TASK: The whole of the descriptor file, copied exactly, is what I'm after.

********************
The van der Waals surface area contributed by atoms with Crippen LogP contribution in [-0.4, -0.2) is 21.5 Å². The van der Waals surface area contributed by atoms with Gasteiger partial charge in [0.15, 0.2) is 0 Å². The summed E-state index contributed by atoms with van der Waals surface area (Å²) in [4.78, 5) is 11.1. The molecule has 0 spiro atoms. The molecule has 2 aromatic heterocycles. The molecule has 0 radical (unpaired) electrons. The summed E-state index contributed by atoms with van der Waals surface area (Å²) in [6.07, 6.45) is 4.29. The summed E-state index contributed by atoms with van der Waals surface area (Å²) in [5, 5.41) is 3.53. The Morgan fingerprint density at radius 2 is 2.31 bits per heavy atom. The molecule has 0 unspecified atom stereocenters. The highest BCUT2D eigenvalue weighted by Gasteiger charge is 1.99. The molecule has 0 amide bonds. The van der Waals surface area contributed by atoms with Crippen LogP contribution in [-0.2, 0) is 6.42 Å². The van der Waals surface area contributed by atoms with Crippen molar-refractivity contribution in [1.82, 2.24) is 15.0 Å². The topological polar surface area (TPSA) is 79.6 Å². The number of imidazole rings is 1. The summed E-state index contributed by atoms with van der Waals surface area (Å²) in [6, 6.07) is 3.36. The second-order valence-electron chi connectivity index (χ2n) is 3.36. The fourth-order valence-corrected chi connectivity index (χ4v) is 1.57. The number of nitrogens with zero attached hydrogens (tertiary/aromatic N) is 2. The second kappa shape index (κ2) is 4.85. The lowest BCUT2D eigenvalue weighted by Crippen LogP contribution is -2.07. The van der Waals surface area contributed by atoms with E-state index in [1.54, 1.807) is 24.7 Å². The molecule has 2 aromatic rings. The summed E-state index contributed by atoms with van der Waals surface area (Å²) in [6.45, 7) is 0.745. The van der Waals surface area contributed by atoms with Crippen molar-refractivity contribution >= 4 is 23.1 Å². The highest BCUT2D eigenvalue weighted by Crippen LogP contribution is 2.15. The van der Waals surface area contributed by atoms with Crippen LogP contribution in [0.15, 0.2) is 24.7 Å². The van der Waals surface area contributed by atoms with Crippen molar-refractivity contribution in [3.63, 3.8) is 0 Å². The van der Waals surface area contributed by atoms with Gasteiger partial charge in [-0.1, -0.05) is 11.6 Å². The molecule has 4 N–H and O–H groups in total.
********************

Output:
The van der Waals surface area contributed by atoms with Crippen LogP contribution in [-0.4, -0.2) is 21.5 Å². The van der Waals surface area contributed by atoms with Gasteiger partial charge in [0.15, 0.2) is 0 Å². The summed E-state index contributed by atoms with van der Waals surface area (Å²) in [4.78, 5) is 11.1. The molecule has 0 spiro atoms. The molecule has 2 aromatic heterocycles. The molecule has 0 radical (unpaired) electrons. The summed E-state index contributed by atoms with van der Waals surface area (Å²) in [6.07, 6.45) is 4.29. The summed E-state index contributed by atoms with van der Waals surface area (Å²) in [5, 5.41) is 3.53. The Morgan fingerprint density at radius 2 is 2.31 bits per heavy atom. The molecule has 0 unspecified atom stereocenters. The highest BCUT2D eigenvalue weighted by Gasteiger charge is 1.99. The molecule has 0 amide bonds. The van der Waals surface area contributed by atoms with Crippen LogP contribution in [-0.2, 0) is 6.42 Å². The van der Waals surface area contributed by atoms with Crippen molar-refractivity contribution in [1.82, 2.24) is 15.0 Å². The topological polar surface area (TPSA) is 79.6 Å². The number of imidazole rings is 1. The summed E-state index contributed by atoms with van der Waals surface area (Å²) in [6, 6.07) is 3.36. The second-order valence-electron chi connectivity index (χ2n) is 3.36. The fourth-order valence-corrected chi connectivity index (χ4v) is 1.57. The number of nitrogens with zero attached hydrogens (tertiary/aromatic N) is 2. The second kappa shape index (κ2) is 4.85. The lowest BCUT2D eigenvalue weighted by Crippen LogP contribution is -2.07. The van der Waals surface area contributed by atoms with E-state index in [1.54, 1.807) is 24.7 Å². The molecule has 2 aromatic rings. The summed E-state index contributed by atoms with van der Waals surface area (Å²) in [6.45, 7) is 0.745. The van der Waals surface area contributed by atoms with Crippen molar-refractivity contribution >= 4 is 23.1 Å². The highest BCUT2D eigenvalue weighted by Crippen LogP contribution is 2.15. The van der Waals surface area contributed by atoms with Crippen LogP contribution in [0.15, 0.2) is 24.7 Å². The van der Waals surface area contributed by atoms with Crippen molar-refractivity contribution in [3.63, 3.8) is 0 Å². The van der Waals surface area contributed by atoms with Gasteiger partial charge in [-0.1, -0.05) is 11.6 Å². The molecule has 4 N–H and O–H groups in total.